He also created a free university-level online course “Money and Society

 

And has published a number of books including “Healing Capitalism” and others.

 

You can follow Professor Jem Bendell on his own personal website here.

 

 

 

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Lavender for Longevity

Bee on Lavender (Yun)(Photo from Yun, Creative Commons)

A few gardening and farming enthusiast friends have said independently of each other, “You can’t have too much lavender” and I agree!  While there are 39 known species of flowering plants in the Lavendula genus of the Mint Family (Lamiaciae), the plant most of us know as Lavender is Lavandula angustifolia (formerly known as L. officinalis).  It is  commonly referred to as English Lavender, but is actually native to the Mediterranean (Spain, France, Italy, Croatia, etc).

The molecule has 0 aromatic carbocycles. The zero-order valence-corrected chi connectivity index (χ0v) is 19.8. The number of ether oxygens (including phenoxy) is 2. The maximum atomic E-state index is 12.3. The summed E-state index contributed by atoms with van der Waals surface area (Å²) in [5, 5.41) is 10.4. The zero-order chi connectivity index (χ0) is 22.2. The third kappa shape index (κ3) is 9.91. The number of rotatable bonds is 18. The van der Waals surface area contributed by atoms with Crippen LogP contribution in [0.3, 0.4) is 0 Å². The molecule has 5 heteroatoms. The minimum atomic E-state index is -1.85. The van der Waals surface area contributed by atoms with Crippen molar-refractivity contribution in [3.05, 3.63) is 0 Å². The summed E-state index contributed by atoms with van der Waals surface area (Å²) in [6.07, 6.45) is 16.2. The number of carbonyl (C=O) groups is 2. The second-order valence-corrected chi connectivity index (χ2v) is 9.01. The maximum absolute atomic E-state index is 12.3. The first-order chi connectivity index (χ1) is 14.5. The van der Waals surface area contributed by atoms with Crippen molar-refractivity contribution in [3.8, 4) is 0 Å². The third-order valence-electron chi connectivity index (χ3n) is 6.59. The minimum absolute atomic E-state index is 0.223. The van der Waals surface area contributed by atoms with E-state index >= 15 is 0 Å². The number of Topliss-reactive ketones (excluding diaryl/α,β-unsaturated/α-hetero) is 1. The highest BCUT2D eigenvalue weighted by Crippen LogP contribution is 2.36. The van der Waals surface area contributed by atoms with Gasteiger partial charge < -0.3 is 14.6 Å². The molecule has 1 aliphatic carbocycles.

Lavender Field

Some of the reasons I love Lavender, in addition
to being a beautiful addition to the garden, are that it is:

  • Bee friendly
  • Deer Resistant
  • Gopher Resistant
  • Drought Tolerant
  • Medicinal (essential oil topically is excellent for burns and as a disinfectant)

(photo from Saru and Vamsee’s Travels in Provence, France,
Creative Commons)

THE ENGLISH LAVENDERS

English Lavenders

From left to right: Vera, Munstead, Hidcote, Jean Davis
(photo from Mountain Valley Growers in California)

THE LAVANDINS

Lavindins

From left to right: Grappenhall, Provence, Grosso,
Dutch Mill, Abrialii and Seal
(photo from Mountain Valley Growers in California)